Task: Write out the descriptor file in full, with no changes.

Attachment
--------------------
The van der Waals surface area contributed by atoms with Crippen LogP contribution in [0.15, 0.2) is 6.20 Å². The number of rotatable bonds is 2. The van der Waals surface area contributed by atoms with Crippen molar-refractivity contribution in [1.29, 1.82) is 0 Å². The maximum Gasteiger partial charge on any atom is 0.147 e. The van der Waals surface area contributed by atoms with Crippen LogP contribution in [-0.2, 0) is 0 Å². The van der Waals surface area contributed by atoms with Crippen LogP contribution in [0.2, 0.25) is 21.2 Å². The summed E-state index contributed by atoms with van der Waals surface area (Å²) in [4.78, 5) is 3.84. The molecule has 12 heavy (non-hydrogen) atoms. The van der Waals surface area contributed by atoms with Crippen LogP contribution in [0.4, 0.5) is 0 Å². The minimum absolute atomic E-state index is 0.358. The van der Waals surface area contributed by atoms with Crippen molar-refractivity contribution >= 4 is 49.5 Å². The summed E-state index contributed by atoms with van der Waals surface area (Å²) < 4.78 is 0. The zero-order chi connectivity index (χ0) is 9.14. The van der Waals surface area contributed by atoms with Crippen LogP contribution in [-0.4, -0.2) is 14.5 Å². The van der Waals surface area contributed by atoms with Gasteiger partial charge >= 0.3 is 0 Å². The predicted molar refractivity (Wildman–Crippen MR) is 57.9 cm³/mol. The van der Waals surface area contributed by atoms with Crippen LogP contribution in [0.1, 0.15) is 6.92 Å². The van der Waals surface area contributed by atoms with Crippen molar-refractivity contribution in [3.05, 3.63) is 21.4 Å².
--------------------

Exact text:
The van der Waals surface area contributed by atoms with Crippen LogP contribution in [0.15, 0.2) is 6.20 Å². The number of rotatable bonds is 2. The van der Waals surface area contributed by atoms with Crippen molar-refractivity contribution in [1.29, 1.82) is 0 Å². The maximum Gasteiger partial charge on any atom is 0.147 e. The van der Waals surface area contributed by atoms with Crippen LogP contribution in [-0.2, 0) is 0 Å². The van der Waals surface area contributed by atoms with Crippen LogP contribution in [0.2, 0.25) is 21.2 Å². The summed E-state index contributed by atoms with van der Waals surface area (Å²) in [4.78, 5) is 3.84. The molecule has 12 heavy (non-hydrogen) atoms. The van der Waals surface area contributed by atoms with Crippen LogP contribution in [0.4, 0.5) is 0 Å². The minimum absolute atomic E-state index is 0.358. The van der Waals surface area contributed by atoms with Crippen molar-refractivity contribution >= 4 is 49.5 Å². The summed E-state index contributed by atoms with van der Waals surface area (Å²) < 4.78 is 0. The zero-order chi connectivity index (χ0) is 9.14. The van der Waals surface area contributed by atoms with Crippen LogP contribution in [-0.4, -0.2) is 14.5 Å². The van der Waals surface area contributed by atoms with Gasteiger partial charge >= 0.3 is 0 Å². The predicted molar refractivity (Wildman–Crippen MR) is 57.9 cm³/mol. The van der Waals surface area contributed by atoms with Crippen LogP contribution in [0.1, 0.15) is 6.92 Å². The van der Waals surface area contributed by atoms with Crippen molar-refractivity contribution in [3.05, 3.63) is 21.4 Å².